Liv Phoinix is emerging from an intense period of research on physicality and sexuality, putting three years of deep immersion into words. She’s writing creative nonfiction while hosting and producing the podcast Body Is Construct. With Body Is Construct Liv interviews hybrids on where they’re at with their body of thoughts and body of work. From 2015-2017 Liv taught students of the Architecture Design Innovation Program at the TU Berlin while pursuing -and abandoning- a PhD in the faculty of Architecture at ETH Zürich. Prior to architectural academia she worked at the United Nations Programme for Human Settlements in Nairobi and in film production in Chennai. She was born in Kremmling, Colorado and lives in Berlin. Follow her on instagram @liv.phoinix and @bodyisconstruct. And find her on Twitter @liv_phoinix.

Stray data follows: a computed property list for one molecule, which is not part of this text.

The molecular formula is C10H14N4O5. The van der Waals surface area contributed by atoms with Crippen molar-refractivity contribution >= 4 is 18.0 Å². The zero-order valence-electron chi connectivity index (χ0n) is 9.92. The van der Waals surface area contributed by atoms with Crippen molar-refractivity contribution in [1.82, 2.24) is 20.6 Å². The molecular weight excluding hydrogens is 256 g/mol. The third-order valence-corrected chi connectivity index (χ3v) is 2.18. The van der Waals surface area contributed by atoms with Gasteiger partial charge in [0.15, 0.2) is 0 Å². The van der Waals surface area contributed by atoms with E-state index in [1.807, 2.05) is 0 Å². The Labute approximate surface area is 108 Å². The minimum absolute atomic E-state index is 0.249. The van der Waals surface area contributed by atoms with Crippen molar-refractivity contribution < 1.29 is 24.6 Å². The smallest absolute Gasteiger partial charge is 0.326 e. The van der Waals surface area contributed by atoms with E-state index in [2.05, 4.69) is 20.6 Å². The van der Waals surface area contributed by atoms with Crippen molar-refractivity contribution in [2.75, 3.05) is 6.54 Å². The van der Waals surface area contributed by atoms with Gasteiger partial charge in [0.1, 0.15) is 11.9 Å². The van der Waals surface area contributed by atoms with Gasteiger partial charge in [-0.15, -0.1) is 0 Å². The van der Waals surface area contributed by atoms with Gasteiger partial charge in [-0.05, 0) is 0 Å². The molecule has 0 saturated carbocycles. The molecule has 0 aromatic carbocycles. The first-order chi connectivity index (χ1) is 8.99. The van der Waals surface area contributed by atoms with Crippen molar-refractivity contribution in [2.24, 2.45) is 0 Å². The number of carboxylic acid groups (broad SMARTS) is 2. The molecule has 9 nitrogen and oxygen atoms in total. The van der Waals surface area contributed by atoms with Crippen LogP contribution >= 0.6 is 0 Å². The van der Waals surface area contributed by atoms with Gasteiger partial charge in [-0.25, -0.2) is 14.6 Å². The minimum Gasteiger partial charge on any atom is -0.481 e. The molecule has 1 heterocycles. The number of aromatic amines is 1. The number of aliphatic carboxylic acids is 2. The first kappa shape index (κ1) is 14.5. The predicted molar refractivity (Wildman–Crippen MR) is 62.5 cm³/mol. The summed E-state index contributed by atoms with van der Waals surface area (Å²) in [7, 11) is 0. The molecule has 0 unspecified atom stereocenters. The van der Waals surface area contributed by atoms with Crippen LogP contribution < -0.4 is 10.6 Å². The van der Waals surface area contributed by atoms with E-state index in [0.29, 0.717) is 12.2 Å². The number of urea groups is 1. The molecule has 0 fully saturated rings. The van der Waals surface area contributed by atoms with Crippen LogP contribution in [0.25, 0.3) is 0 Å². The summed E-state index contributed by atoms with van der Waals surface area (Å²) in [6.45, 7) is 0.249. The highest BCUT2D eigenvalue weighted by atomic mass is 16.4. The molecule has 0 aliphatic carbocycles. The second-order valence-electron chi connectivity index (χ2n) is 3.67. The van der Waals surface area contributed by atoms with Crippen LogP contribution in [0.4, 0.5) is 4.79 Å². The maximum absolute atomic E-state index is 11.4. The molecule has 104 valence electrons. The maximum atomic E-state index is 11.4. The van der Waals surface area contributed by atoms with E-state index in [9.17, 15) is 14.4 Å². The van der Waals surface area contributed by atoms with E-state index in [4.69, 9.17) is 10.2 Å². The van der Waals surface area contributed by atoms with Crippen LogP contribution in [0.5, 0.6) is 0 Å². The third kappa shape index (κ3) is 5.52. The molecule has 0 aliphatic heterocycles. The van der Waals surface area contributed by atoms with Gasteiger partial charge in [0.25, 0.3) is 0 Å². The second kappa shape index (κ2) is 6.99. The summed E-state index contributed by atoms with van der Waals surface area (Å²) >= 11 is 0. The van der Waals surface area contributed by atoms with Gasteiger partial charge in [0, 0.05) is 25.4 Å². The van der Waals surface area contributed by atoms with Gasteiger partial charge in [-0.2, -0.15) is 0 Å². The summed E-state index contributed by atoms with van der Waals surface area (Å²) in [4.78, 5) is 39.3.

Elliot Schei aka Djoto Eschei is a musician and artist based in Tokyo, originally from the U.S. He writes electronic music and creates digital artwork and experimental video. His focus is on coding experimental audio & image processing algorithms from scratch, adding controlled chaos at a very low-level in order to produce music and art with unique character. Follow him on twitter @central_ganymede_bass_warriors, or on Soundcloud, Basecamp, or Facebook.